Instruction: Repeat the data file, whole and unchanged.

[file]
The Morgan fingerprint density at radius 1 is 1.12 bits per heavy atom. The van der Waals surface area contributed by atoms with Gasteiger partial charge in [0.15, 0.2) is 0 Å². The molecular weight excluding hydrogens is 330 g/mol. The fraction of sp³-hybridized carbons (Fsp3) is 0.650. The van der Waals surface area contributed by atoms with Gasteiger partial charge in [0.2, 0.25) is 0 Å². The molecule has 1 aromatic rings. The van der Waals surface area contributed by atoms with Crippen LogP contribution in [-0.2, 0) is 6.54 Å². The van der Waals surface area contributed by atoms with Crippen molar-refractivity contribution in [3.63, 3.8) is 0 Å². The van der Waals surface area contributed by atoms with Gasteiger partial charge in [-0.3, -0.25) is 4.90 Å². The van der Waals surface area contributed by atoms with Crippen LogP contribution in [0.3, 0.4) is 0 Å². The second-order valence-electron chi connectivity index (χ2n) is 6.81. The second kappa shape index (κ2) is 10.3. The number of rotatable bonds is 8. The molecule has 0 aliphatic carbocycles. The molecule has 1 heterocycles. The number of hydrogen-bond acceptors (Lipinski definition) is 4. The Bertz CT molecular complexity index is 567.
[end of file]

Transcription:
The Morgan fingerprint density at radius 1 is 1.12 bits per heavy atom. The van der Waals surface area contributed by atoms with Gasteiger partial charge in [0.15, 0.2) is 0 Å². The molecular weight excluding hydrogens is 330 g/mol. The fraction of sp³-hybridized carbons (Fsp3) is 0.650. The van der Waals surface area contributed by atoms with Gasteiger partial charge in [0.2, 0.25) is 0 Å². The molecule has 1 aromatic rings. The van der Waals surface area contributed by atoms with Crippen LogP contribution in [-0.2, 0) is 6.54 Å². The van der Waals surface area contributed by atoms with Crippen molar-refractivity contribution in [3.63, 3.8) is 0 Å². The van der Waals surface area contributed by atoms with Gasteiger partial charge in [-0.3, -0.25) is 4.90 Å². The van der Waals surface area contributed by atoms with Crippen LogP contribution in [0.3, 0.4) is 0 Å². The second-order valence-electron chi connectivity index (χ2n) is 6.81. The second kappa shape index (κ2) is 10.3. The number of rotatable bonds is 8. The molecule has 0 aliphatic carbocycles. The molecule has 1 heterocycles. The number of hydrogen-bond acceptors (Lipinski definition) is 4. The Bertz CT molecular complexity index is 567.